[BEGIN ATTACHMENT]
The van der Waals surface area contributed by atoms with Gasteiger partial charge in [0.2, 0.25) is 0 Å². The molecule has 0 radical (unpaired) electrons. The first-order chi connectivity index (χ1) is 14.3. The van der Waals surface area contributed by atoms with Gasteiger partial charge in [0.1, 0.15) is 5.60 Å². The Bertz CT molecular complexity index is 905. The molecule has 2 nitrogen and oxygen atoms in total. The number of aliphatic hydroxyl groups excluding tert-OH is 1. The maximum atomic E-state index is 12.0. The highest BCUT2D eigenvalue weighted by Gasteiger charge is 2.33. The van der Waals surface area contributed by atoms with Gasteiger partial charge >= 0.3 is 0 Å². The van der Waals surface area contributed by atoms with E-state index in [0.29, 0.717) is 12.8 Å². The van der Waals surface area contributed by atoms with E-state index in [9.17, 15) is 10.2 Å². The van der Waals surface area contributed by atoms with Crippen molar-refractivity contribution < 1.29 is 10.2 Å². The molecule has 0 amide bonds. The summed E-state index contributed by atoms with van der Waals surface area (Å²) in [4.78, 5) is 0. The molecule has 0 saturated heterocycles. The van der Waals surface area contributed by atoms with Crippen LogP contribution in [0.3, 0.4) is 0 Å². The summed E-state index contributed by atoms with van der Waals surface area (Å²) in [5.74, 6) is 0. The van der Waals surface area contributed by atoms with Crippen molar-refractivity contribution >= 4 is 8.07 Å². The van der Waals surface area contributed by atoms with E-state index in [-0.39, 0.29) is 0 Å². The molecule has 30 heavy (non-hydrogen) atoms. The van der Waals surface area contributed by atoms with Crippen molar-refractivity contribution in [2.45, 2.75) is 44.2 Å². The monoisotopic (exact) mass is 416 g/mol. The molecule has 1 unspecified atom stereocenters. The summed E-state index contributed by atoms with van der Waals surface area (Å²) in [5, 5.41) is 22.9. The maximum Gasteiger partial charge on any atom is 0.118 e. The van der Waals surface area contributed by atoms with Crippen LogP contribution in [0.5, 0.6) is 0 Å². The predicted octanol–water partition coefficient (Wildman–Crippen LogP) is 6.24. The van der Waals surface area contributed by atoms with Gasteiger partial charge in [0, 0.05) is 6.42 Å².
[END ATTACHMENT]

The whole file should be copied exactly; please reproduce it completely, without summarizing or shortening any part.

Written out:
The van der Waals surface area contributed by atoms with Gasteiger partial charge in [0.2, 0.25) is 0 Å². The molecule has 0 radical (unpaired) electrons. The first-order chi connectivity index (χ1) is 14.3. The van der Waals surface area contributed by atoms with Gasteiger partial charge in [0.1, 0.15) is 5.60 Å². The Bertz CT molecular complexity index is 905. The molecule has 2 nitrogen and oxygen atoms in total. The number of aliphatic hydroxyl groups excluding tert-OH is 1. The maximum atomic E-state index is 12.0. The highest BCUT2D eigenvalue weighted by Gasteiger charge is 2.33. The van der Waals surface area contributed by atoms with Gasteiger partial charge >= 0.3 is 0 Å². The van der Waals surface area contributed by atoms with E-state index in [0.29, 0.717) is 12.8 Å². The van der Waals surface area contributed by atoms with E-state index in [9.17, 15) is 10.2 Å². The van der Waals surface area contributed by atoms with Crippen molar-refractivity contribution < 1.29 is 10.2 Å². The molecule has 0 amide bonds. The summed E-state index contributed by atoms with van der Waals surface area (Å²) in [4.78, 5) is 0. The molecule has 0 saturated heterocycles. The van der Waals surface area contributed by atoms with Crippen LogP contribution in [0.3, 0.4) is 0 Å². The summed E-state index contributed by atoms with van der Waals surface area (Å²) in [5.74, 6) is 0. The van der Waals surface area contributed by atoms with Crippen molar-refractivity contribution >= 4 is 8.07 Å². The van der Waals surface area contributed by atoms with E-state index in [-0.39, 0.29) is 0 Å². The molecule has 30 heavy (non-hydrogen) atoms. The van der Waals surface area contributed by atoms with Crippen molar-refractivity contribution in [2.45, 2.75) is 44.2 Å². The monoisotopic (exact) mass is 416 g/mol. The molecule has 1 unspecified atom stereocenters. The summed E-state index contributed by atoms with van der Waals surface area (Å²) in [5, 5.41) is 22.9. The maximum Gasteiger partial charge on any atom is 0.118 e. The van der Waals surface area contributed by atoms with Crippen LogP contribution in [0.5, 0.6) is 0 Å². The predicted octanol–water partition coefficient (Wildman–Crippen LogP) is 6.24. The van der Waals surface area contributed by atoms with Gasteiger partial charge in [0, 0.05) is 6.42 Å².